These days, a decent money market mutual fund pays a yield of about 61/2 percent.

So how does 22 percent sound?Thanks to income taxes saved every year, that's the minimum return you effectively get from an employer-sponsored retirement savings plan - a 401 if you work for a company, a 403 if you work for a non-profit organization, university, church or public school system.

"The minimum you can earn on a 401 in Massachusetts is 22 percent because of the tax savings," says Michael Hogan, executive vice president of Associates Benefit Planning Service Inc., a consulting firm in Framingham, Mass. Because the money goes into these plans on a pretax basis, he explained, it's equivalent to getting a 22 percent yield on an after-tax deposit into a bank account or money fund. For people in higher tax brackets, the numbers are even better.

This benefit is even more apparent now, in the middle of the tax-filing season: If you had put $100 a week into a 401 or a 403 in 1990, your taxable income is immediately reduced by $5,200. So a person earning $35,000 a year pays taxes on just $29,800, even less after taking all exemptions and deductions.

On top of that, many employers, especially larger ones, match each employee's contribution to a 401 or 403 The size of the match varies, but many employers kick in half the employee's deposit. In a survey taken last summer by Charles D. Spencer & Associates of Chicago, 82 percent of companies with 251 to 1,000 participants matched employees' 401 contributions; 86 percent of those with 1,000 to 5,000 participants matched.

This year employees can contribute up to $8,475, or 25 percent of their salary, whichever is less, to a 401 says Jonathan E. Flitter, vice president and general counsel at Pentad Corp., a benefits consulting firm in Waltham, Mass. People who have 403 plans can sock away up to $9,500, or 20 percent of salary, whichever is less.

If you are offered a 401 or 403 plan, then, regardless of whether other plans are offered, take maximum advantage of it. Not only will it cut your tax bill, but even a little money can build up. A 30-year-old who puts aside $1,500 a year - less than $30 a week - would have $258,475 at age 65, assuming 8 percent annual appreciation, which many stock funds are posting these days, Flitter figures. At 9 percent, the total comes to $323,566.

If you wait until you're 50 to start, $1,500 adds up to just $40,728 at age 65, with 8 percent interest, while 9 percent brings the total to $44,041.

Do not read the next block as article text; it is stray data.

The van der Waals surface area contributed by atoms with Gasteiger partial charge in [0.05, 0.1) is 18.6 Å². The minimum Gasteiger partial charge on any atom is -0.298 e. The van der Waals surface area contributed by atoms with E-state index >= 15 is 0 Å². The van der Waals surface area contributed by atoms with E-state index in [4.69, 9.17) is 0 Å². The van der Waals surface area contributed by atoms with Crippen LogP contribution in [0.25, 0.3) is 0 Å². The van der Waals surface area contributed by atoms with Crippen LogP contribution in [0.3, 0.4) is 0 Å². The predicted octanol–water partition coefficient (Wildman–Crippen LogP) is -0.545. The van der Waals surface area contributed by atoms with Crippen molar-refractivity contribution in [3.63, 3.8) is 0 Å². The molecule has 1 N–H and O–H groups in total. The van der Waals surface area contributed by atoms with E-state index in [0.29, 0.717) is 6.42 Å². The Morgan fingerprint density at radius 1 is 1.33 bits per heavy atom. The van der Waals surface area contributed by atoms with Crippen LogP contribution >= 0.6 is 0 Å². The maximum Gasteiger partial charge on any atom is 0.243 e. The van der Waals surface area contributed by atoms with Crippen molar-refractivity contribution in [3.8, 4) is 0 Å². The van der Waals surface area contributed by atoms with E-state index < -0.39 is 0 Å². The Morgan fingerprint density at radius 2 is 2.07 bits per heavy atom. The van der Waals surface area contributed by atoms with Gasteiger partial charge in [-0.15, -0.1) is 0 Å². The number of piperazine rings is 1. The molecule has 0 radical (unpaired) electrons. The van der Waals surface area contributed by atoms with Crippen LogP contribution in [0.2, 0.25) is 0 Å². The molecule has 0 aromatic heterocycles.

However, benefit consultants and investment advisers say, while 401 and 403 plans hold great tax benefits, there could be major problems ahead for retirees. First, more companies are replacing traditional defined-benefit pensions with 401 , which are much less complicated and costly to administer. In theory this should be fine, Hogan says, because, given enough time, a worker can create a bigger pension with a 401 But many people either don't have a 401 at all, don't save enough if they do have one or spend what they save before retirement.

One of the most serious problems comes when people change jobs. When they leave, several things can be done with the money in their 401 If the company permits it, they can leave the money where it is, roll it over into another tax-sheltered retirement account, such as an individual retirement account, or spend it, after paying early-withdrawal penalties.

Unfortunately, the best long-term option, keeping the money in a tax-sheltered account where it can keep growing and adding to the retirement nest egg, is used the least.

"Of those leaving a job prior to retirement, only 13 percent roll it over" into a new tax-sheltered account, says Dallas Salisbury, executive director of the Employee Benefit Research Institute in Washington. "Thirty-four percent immediately spend all of it on consumable items." Another 30 percent use the money to pay off credit card balances or pay down mortgage debt or other loans. The rest put the money into other investments, after paying the penalty, Salisbury said.

Not surprisingly, older people do a better job of rolling over retirement funds than younger workers, but not well enough, Salisbury says. Almost 60 percent of people age 55 or over did not put the money into an IRA or similar account when they changed jobs, he said.

"The numbers really are frightening," agrees James H. Gately, senior vice president in the institutional division of the Vanguard Group of Valley Forge, Pa.

Vanguard, like most major mutual funds and brokerages, including Fidelity, Scudder, T. Rowe Price, Merrill Lynch and John Hancock, have been pursuing the 401 and 403 markets in search of long-term, stable sources of money for their funds.

With people living longer and the costs of retirement growing, Gately says, "people should keep the money in a tax-deferred account as long as they can, up to age 701/2, if possible," when withdrawals must begin.